Bud Mayo, the cinema executive who led small exhibitors into digital and 3-D, said he’s interested in buying Cablevision Systems Corp. (CVC)’s Clearview theaters, which would quadruple his screens and plant a flag in New York.
Mayo’s Digital Cinema Destinations Corp. (DCIN) views Clearview, which was put up for sale in May, as one of many takeover candidates among theaters that haven’t completed the switch to digital projection, the 18-year industry veteran said in an interview. While buying all of Clearview’s 230-plus screens would require a partner, Digital Cinema could digest individual locations on its own, he said.
The executive, who founded Clearview in 1994 and sold it to Cablevision five years later, took Westfield, New Jersey-based Digital Cinema public in an April IPO. He says his Digiplex chain can prosper amid stagnant industry attendance by using digital technology to screen live concerts, sports and art-house films on weeknights, when occupancy falls as low as 5 percent. The right event can generate 10 times the revenue of the most popular films on those evenings.
“There are people who can go out to the theater during the week and they’re not going out now,” Mayo, 71, the company’s chairman and chief executive officer, said in the interview last month.
Mayo declined to say if he’s in talks for Clearview or any other group in particular. Charles Schueler, a Cablevision spokesman, also declined to comment. The Bethpage, New York- based cable company said on a September conference call that efforts to sell Clearview are “ongoing.”
Mayo plans to build Digital Cinema into 1,000 screens in top U.S. markets from the 85 it now runs in nine Northeast locations. On a September earnings call, he said he has identified potential takeover targets with about 400 screens.
Clearview, which operates the Ziegfeld Theater and two others in Manhattan, has more than 230 screens in 45 location, mostly in New York and New Jersey, ideal markets for alternative content, Mayo said. The chain may be worth about $123 million, the May estimate of Paul Sweeney, Bloomberg Industries’ North American research director. That’s more than five times Digital Cinema’s $23.2 million market value.
About a fourth of Clearview’s theaters have been upgraded to digital projection, Mayo said. Hollywood studios plan to stop distributing movie prints by the end of next year.
Digital Cinema’s potential targets include small “mom-and- pops” struggling with conversion. Mayo also expressed an interest in the remaining locations of Rave Reviews Cinemas LLC, owned by BV Investments Partners. The private-equity group agreed on Oct. 1 to sell 16 of 21 locations to Carmike Cinemas Inc. (CKEC) for $19 million plus about $100 million in assumed leases.
Chris Tofalli, outside spokesman for Boston-based BV Investment, said the company had no comment on possible bids.
Digital Cinema rose 0.2 percent to $5.14 at the close in New York. The stock has declined 16 percent since the IPO, in part because of a weak third-quarter box office, according to John Tinker, a New York-based analyst with Maxim Group. Mayo controls the company through Class B stock representing 67 percent of the voting power, according to regulatory filings.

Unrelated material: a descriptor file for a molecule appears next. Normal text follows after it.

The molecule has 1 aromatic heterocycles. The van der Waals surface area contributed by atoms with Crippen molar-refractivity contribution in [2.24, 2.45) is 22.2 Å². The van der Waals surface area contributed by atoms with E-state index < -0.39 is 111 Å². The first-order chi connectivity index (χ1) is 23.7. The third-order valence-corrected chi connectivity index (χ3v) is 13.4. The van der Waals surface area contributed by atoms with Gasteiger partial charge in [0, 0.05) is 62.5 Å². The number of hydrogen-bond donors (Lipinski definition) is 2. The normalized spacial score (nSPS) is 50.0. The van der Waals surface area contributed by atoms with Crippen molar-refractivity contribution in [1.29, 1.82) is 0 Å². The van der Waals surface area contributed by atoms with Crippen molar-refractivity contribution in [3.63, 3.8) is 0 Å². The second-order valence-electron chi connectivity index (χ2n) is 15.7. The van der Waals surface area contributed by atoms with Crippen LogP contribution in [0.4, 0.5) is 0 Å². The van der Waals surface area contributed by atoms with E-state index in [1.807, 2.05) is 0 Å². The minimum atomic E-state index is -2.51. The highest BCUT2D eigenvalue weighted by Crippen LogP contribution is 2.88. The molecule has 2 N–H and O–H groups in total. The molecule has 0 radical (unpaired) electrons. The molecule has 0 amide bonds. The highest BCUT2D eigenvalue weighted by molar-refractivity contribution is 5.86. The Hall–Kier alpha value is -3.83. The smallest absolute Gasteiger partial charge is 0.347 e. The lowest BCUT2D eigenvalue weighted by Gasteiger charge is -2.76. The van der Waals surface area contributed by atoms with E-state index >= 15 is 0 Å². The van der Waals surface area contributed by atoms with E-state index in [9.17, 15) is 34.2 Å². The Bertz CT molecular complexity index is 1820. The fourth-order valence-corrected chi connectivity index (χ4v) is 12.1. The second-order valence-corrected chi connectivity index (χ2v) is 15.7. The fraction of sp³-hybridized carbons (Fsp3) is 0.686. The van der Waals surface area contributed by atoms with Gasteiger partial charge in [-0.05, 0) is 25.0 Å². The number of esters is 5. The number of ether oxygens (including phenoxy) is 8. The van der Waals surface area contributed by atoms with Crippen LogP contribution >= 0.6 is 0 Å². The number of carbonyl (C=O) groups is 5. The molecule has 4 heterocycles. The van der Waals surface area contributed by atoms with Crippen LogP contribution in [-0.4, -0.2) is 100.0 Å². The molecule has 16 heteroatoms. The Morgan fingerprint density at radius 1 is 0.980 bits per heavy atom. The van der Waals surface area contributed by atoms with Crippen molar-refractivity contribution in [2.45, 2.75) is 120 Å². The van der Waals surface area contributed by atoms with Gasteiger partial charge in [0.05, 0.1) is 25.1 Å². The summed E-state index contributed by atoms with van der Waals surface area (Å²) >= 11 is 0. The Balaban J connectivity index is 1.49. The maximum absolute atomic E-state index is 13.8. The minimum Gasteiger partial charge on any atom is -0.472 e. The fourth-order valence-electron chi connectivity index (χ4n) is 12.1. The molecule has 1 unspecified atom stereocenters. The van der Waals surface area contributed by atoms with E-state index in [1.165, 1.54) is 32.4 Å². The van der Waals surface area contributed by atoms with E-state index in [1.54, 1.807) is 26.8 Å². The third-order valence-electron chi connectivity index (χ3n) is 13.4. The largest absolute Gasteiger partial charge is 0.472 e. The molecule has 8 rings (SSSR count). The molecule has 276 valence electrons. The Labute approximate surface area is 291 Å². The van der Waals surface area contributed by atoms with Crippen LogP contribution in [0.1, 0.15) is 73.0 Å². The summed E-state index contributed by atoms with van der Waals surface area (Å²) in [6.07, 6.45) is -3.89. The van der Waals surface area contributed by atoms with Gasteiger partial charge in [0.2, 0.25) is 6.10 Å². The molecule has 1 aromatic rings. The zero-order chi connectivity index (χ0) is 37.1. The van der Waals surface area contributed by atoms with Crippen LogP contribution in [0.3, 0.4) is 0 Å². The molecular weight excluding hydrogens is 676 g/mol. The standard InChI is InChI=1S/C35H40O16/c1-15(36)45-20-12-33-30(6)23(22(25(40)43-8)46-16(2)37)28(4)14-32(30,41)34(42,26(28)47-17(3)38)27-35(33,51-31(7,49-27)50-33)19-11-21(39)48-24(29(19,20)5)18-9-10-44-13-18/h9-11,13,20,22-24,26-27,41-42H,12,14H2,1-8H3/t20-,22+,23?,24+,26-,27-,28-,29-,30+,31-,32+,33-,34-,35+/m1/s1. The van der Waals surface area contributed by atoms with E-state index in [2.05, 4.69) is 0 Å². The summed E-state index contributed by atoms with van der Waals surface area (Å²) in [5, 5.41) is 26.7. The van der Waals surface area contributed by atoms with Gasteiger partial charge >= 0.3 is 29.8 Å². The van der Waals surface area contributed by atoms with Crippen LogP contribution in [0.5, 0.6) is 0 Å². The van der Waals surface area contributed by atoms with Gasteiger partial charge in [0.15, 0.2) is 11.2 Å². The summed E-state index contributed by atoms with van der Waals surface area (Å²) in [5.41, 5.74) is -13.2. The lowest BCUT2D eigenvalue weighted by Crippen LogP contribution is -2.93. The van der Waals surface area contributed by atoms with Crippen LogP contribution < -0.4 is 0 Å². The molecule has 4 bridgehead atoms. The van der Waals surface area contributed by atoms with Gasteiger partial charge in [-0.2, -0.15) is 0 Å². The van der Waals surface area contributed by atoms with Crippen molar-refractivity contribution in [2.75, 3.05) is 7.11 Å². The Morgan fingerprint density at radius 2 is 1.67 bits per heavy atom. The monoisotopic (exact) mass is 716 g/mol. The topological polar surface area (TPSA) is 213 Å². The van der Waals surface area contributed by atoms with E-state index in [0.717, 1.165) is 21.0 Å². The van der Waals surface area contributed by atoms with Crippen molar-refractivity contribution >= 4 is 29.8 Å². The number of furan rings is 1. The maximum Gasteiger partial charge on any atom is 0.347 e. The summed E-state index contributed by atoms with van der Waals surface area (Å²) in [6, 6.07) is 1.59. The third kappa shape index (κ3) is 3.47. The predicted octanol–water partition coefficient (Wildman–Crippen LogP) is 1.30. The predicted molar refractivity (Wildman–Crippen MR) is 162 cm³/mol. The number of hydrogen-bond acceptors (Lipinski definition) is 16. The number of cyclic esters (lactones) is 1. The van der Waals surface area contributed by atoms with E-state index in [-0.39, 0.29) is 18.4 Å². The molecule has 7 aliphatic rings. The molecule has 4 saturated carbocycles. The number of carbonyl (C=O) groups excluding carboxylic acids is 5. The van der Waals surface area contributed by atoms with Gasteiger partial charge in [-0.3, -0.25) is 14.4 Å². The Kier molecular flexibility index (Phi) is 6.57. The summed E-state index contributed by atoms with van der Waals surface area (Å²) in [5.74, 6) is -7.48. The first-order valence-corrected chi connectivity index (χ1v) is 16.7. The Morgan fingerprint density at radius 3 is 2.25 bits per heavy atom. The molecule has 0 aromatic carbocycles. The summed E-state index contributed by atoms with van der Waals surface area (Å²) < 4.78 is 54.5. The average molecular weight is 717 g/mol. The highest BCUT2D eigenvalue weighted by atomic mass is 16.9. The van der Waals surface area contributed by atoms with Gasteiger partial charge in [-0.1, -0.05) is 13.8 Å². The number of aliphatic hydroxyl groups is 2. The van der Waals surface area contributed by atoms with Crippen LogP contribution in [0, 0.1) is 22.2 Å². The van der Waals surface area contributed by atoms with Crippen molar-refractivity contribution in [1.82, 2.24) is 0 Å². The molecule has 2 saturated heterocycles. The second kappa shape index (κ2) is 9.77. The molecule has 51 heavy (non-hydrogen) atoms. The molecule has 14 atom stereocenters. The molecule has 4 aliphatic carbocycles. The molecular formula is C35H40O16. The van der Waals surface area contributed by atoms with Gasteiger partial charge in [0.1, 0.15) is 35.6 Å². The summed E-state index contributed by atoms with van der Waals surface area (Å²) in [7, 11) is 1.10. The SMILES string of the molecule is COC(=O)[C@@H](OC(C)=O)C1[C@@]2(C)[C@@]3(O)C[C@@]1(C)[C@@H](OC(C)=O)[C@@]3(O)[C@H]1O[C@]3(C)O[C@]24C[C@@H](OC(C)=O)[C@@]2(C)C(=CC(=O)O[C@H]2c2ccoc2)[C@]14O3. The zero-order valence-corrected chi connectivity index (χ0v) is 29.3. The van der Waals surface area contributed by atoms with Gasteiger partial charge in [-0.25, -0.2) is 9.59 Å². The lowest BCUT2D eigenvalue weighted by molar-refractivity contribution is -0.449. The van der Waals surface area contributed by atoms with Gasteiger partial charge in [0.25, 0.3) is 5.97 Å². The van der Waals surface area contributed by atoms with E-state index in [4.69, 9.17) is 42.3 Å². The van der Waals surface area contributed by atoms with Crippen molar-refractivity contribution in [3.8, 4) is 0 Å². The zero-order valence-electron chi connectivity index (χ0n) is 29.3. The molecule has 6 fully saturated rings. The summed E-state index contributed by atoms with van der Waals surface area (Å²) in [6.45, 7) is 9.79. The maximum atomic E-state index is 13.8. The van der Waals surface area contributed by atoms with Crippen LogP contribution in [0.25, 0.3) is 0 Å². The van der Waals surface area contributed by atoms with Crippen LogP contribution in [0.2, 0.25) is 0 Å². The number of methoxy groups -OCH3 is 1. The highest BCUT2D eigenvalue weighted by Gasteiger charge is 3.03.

The company finished its June 30 fiscal year with $2.04 million in cash and no debt. It obtained a $10 million term loan in September and plans to finance purchases with cash and equity, Mayo said on a Sept. 20 conference call.
Before founding Digital Cinema Destinations, Mayo ran Cinedigm Digital Cinema Corp. (CIDM), a company that converted theaters to digital projection and assisted in arranging loans to cover the costs.
With 80 percent of U.S. cinemas converted, major film studios plan to stop providing film prints by the end of 2013. The change is expected to create buying opportunities as some owners leave the business.
Regal Entertainment Group (RGC) and Carmike, the No. 1 and No. 4 U.S. chains, have said they’re seeking acquisitions. In September, China’s Dalian Wanda Group bought the No. 2 U.S. chain, AMC Entertainment, for $2.6 billion, or about eight times cash flow, according to Tinker.
“That is obviously creating a lot of interest,” Tinker said. “So there’s a ‘money in the space’ kind of thesis.”
Alternative content averages 8 percent of Digital Cinema’s revenue, the company said in documents prepared for investors, with the company shooting for 20 percent, according to Tinker.
Examples include a Wednesday night simulcast of “West Side Story” on Broadway that took in $2,425 in one theater. The top- grossing film that night generated $73.36 on a separate screen. Ticket prices can be as much as $30, Tinker said.
The extra revenue is almost all profit, said Tinker, who recommends buying Digital Cinema stock because of the potential for such programming and because the company owns its digital projection equipment, keeping fees that would otherwise go to equipment suppliers.
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